The federal government’s lead attorney, Walter Brown, told jurors that the company had spent years “making a substantial profit” from the CDC’s invention without paying back its fair share. Since 2017, when the government said Gilead began infringing on his CDC patents, the company has generated his $10 billion in revenue selling drugs for his PrEP in the United States.

In addition to the patented CDC study, the government also spent about $143 million in major clinical trials and other research to pave the way for Truvada’s approval for HIV prevention use, he said. Recent analysis.

HIV activists said people have paid for PrEP many times. At first, he contributed to its development, and later, Gilead repeatedly increased the price, so he spent a lot of money on this drug.

“The billions of dollars in revenue that Gilead makes each year in Truvada come from the deductibles and health insurance premiums and taxes that every American pays,” said longtime HIV activist James Cllenstein. Told.

More than 30,000 people are newly diagnosed with HIV each year in the United States. PrEP, taken daily as a pill, reduces the risk of infection by 99% and is considered essential in ending the HIV epidemic.

almost 1.2 million People in the United States are at increased risk of contracting HIV through sex and sharing needles.only about a quarter Among those who may benefit from PrEP are taking PrEP.

According to data provider Elsevier Health, one of the main reasons for the low penetration is that Gilead’s Truvada sticker price has risen to $22,000 a year. From 2012 to 2020, Gilead monopolized his PrEP for her HIV in the US.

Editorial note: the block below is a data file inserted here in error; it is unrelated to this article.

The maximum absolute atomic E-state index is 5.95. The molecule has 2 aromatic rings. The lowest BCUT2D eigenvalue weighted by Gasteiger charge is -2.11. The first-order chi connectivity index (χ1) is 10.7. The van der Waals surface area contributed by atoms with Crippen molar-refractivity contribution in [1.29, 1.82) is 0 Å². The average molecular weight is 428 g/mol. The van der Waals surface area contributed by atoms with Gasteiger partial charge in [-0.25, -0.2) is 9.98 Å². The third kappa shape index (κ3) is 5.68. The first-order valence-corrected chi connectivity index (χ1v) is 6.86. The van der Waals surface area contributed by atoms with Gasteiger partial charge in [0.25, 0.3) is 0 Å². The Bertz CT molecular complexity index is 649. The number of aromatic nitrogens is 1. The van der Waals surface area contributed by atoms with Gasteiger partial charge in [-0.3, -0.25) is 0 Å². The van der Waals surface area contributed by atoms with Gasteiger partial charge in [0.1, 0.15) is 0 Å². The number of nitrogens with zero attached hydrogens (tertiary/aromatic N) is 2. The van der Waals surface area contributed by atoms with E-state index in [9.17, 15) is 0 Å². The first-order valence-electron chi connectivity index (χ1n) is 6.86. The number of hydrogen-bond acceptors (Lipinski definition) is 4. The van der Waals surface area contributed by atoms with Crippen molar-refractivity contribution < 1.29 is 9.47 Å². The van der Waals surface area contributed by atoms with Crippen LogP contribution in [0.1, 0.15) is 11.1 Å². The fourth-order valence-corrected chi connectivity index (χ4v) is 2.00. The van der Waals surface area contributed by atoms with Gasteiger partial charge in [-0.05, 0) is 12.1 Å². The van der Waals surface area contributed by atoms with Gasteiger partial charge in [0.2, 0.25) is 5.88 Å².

Then, in 2021, a wave of competition from generic versions of Truvada pushed the price of the drug below $400 a year.

A single supply of Truvada can be manufactured and distributed for a nominal profit. $72/year,according to estimate From University of California researcher and PrEP pioneer Dr. Robert Grant, who testified on behalf of the government in court.

Gilead first obtained approval in 2004 for Truvada to treat HIV, but not to prevent transmission. use.

In 2005, CDC researchers began experiments on macaques to see if Truvada could block transmission of a version of HIV.

CDC’s the study Showing that Truvada can prevent infections, the findings have changed the direction of several human studies on HIV prevention.

The government has successfully applied for several patents related to this research. According to Gilead’s attorneys, the government’s monkey experiments and patent filings cost about $10 million.

In 2012, Gilead began marketing Truvada for HIV prevention.

From 2014 to 2018, Department of Health and Human Services officials repeatedly notified Gilead of the inventions of CDC researchers and urged the company to obtain a license. This will likely involve paying the government for the use of Truvada, according to correspondence presented in court. Gilead did not.

and congressional hearings In 2019, Gilead CEO Daniel O’Day told lawmakers that “Gilead, no one else, invented Truvada.”Immediately after Gilead We’re screwed The CDC tried to revoke the patent, claiming that other researchers had already considered using Truvada to prevent HIV.

A few months later, the Trump administration filed a lawsuit.